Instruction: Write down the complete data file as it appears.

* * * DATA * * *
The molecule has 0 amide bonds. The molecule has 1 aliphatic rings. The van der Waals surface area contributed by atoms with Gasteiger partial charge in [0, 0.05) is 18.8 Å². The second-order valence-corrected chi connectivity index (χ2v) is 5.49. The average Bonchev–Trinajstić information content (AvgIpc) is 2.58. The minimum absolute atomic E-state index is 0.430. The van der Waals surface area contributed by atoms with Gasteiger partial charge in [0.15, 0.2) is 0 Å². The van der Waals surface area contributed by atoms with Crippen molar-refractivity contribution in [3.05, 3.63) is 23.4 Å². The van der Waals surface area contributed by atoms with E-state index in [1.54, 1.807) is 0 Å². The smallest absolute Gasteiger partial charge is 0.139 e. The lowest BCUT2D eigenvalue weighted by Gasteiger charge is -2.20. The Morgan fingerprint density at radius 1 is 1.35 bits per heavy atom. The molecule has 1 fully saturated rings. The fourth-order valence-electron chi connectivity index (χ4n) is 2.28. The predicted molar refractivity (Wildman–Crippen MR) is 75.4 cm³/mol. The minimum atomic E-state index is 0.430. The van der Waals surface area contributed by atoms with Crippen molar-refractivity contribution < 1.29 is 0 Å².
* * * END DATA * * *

The molecule has 0 amide bonds. The molecule has 1 aliphatic rings. The van der Waals surface area contributed by atoms with Gasteiger partial charge in [0, 0.05) is 18.8 Å². The second-order valence-corrected chi connectivity index (χ2v) is 5.49. The average Bonchev–Trinajstić information content (AvgIpc) is 2.58. The minimum absolute atomic E-state index is 0.430. The van der Waals surface area contributed by atoms with Gasteiger partial charge in [0.15, 0.2) is 0 Å². The van der Waals surface area contributed by atoms with Crippen molar-refractivity contribution in [3.05, 3.63) is 23.4 Å². The van der Waals surface area contributed by atoms with E-state index in [1.54, 1.807) is 0 Å². The smallest absolute Gasteiger partial charge is 0.139 e. The lowest BCUT2D eigenvalue weighted by Gasteiger charge is -2.20. The Morgan fingerprint density at radius 1 is 1.35 bits per heavy atom. The molecule has 1 fully saturated rings. The fourth-order valence-electron chi connectivity index (χ4n) is 2.28. The predicted molar refractivity (Wildman–Crippen MR) is 75.4 cm³/mol. The minimum atomic E-state index is 0.430. The van der Waals surface area contributed by atoms with Crippen molar-refractivity contribution < 1.29 is 0 Å².